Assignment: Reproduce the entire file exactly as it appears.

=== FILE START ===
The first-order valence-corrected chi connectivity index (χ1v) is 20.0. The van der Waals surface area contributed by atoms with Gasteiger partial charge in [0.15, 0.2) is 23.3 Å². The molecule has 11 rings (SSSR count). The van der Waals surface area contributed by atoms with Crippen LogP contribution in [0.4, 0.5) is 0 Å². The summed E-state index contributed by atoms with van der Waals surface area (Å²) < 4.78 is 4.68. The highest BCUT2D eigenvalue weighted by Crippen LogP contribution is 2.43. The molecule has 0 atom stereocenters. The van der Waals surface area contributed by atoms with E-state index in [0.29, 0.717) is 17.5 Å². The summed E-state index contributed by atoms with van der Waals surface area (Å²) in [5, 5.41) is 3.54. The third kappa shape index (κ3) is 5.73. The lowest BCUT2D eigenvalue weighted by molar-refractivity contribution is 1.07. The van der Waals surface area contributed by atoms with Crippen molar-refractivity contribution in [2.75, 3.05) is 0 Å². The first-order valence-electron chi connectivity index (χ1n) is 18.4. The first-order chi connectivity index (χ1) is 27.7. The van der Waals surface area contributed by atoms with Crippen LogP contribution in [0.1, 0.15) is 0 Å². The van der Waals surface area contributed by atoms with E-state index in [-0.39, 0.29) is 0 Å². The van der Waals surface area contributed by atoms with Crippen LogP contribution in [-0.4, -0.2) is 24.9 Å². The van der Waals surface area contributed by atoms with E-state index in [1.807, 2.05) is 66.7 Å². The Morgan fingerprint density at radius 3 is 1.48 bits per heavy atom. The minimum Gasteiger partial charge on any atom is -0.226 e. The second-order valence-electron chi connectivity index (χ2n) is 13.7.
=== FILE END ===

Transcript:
The first-order valence-corrected chi connectivity index (χ1v) is 20.0. The van der Waals surface area contributed by atoms with Gasteiger partial charge in [0.15, 0.2) is 23.3 Å². The molecule has 11 rings (SSSR count). The van der Waals surface area contributed by atoms with Crippen LogP contribution in [0.4, 0.5) is 0 Å². The summed E-state index contributed by atoms with van der Waals surface area (Å²) < 4.78 is 4.68. The highest BCUT2D eigenvalue weighted by Crippen LogP contribution is 2.43. The molecule has 0 atom stereocenters. The van der Waals surface area contributed by atoms with E-state index in [0.29, 0.717) is 17.5 Å². The summed E-state index contributed by atoms with van der Waals surface area (Å²) in [5, 5.41) is 3.54. The third kappa shape index (κ3) is 5.73. The lowest BCUT2D eigenvalue weighted by molar-refractivity contribution is 1.07. The van der Waals surface area contributed by atoms with Crippen molar-refractivity contribution in [2.75, 3.05) is 0 Å². The first-order valence-electron chi connectivity index (χ1n) is 18.4. The first-order chi connectivity index (χ1) is 27.7. The van der Waals surface area contributed by atoms with Crippen LogP contribution in [0.1, 0.15) is 0 Å². The van der Waals surface area contributed by atoms with E-state index in [-0.39, 0.29) is 0 Å². The van der Waals surface area contributed by atoms with Crippen LogP contribution in [-0.4, -0.2) is 24.9 Å². The van der Waals surface area contributed by atoms with E-state index in [1.807, 2.05) is 66.7 Å². The Morgan fingerprint density at radius 3 is 1.48 bits per heavy atom. The minimum Gasteiger partial charge on any atom is -0.226 e. The second-order valence-electron chi connectivity index (χ2n) is 13.7.